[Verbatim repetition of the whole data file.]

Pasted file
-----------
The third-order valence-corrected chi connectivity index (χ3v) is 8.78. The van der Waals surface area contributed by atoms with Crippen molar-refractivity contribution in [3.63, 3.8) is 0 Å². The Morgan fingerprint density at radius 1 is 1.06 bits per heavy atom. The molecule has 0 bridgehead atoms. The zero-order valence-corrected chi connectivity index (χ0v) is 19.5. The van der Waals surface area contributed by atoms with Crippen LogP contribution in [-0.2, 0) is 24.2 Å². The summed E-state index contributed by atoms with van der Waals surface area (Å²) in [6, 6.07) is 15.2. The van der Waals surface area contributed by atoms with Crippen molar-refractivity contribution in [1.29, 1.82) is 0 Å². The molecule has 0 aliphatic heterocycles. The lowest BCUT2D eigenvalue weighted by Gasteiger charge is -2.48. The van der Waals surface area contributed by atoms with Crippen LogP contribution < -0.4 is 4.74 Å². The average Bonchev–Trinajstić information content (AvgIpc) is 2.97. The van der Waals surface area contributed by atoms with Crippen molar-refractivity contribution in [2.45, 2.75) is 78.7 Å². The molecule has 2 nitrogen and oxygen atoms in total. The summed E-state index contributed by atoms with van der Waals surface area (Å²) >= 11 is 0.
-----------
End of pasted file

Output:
The third-order valence-corrected chi connectivity index (χ3v) is 8.78. The van der Waals surface area contributed by atoms with Crippen molar-refractivity contribution in [3.63, 3.8) is 0 Å². The Morgan fingerprint density at radius 1 is 1.06 bits per heavy atom. The molecule has 0 bridgehead atoms. The zero-order valence-corrected chi connectivity index (χ0v) is 19.5. The van der Waals surface area contributed by atoms with Crippen LogP contribution in [-0.2, 0) is 24.2 Å². The summed E-state index contributed by atoms with van der Waals surface area (Å²) in [6, 6.07) is 15.2. The van der Waals surface area contributed by atoms with Crippen molar-refractivity contribution in [1.29, 1.82) is 0 Å². The molecule has 0 aliphatic heterocycles. The lowest BCUT2D eigenvalue weighted by Gasteiger charge is -2.48. The van der Waals surface area contributed by atoms with Crippen LogP contribution < -0.4 is 4.74 Å². The average Bonchev–Trinajstić information content (AvgIpc) is 2.97. The van der Waals surface area contributed by atoms with Crippen molar-refractivity contribution in [2.45, 2.75) is 78.7 Å². The molecule has 2 nitrogen and oxygen atoms in total. The summed E-state index contributed by atoms with van der Waals surface area (Å²) >= 11 is 0.